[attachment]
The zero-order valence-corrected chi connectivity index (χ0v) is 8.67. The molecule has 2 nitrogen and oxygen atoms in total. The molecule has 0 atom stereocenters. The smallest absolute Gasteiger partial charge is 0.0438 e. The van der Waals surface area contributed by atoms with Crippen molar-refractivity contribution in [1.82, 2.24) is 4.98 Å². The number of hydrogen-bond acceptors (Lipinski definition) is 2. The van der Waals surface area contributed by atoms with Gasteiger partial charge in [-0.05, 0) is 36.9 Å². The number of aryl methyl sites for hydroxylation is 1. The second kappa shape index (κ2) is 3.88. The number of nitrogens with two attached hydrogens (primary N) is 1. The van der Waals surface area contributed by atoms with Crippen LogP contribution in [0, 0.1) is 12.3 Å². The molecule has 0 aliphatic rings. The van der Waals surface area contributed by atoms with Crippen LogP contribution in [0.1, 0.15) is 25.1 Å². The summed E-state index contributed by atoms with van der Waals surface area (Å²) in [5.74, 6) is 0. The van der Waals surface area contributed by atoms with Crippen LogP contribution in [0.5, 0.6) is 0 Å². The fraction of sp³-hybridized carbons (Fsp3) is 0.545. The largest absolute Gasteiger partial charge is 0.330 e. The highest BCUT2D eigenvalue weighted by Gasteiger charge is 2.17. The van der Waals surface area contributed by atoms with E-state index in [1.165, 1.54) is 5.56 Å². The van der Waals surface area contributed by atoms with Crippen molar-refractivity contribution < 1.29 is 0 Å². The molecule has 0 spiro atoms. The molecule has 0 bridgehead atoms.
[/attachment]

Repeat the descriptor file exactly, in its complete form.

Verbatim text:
The zero-order valence-corrected chi connectivity index (χ0v) is 8.67. The molecule has 2 nitrogen and oxygen atoms in total. The molecule has 0 atom stereocenters. The smallest absolute Gasteiger partial charge is 0.0438 e. The van der Waals surface area contributed by atoms with Crippen molar-refractivity contribution in [1.82, 2.24) is 4.98 Å². The number of hydrogen-bond acceptors (Lipinski definition) is 2. The van der Waals surface area contributed by atoms with Gasteiger partial charge in [-0.05, 0) is 36.9 Å². The number of aryl methyl sites for hydroxylation is 1. The second kappa shape index (κ2) is 3.88. The number of nitrogens with two attached hydrogens (primary N) is 1. The van der Waals surface area contributed by atoms with Crippen LogP contribution in [0, 0.1) is 12.3 Å². The molecule has 0 aliphatic rings. The van der Waals surface area contributed by atoms with Crippen LogP contribution in [0.1, 0.15) is 25.1 Å². The summed E-state index contributed by atoms with van der Waals surface area (Å²) in [5.74, 6) is 0. The van der Waals surface area contributed by atoms with Crippen LogP contribution in [0.5, 0.6) is 0 Å². The fraction of sp³-hybridized carbons (Fsp3) is 0.545. The largest absolute Gasteiger partial charge is 0.330 e. The highest BCUT2D eigenvalue weighted by Gasteiger charge is 2.17. The van der Waals surface area contributed by atoms with E-state index in [1.165, 1.54) is 5.56 Å². The van der Waals surface area contributed by atoms with Crippen molar-refractivity contribution < 1.29 is 0 Å². The molecule has 0 spiro atoms. The molecule has 0 bridgehead atoms.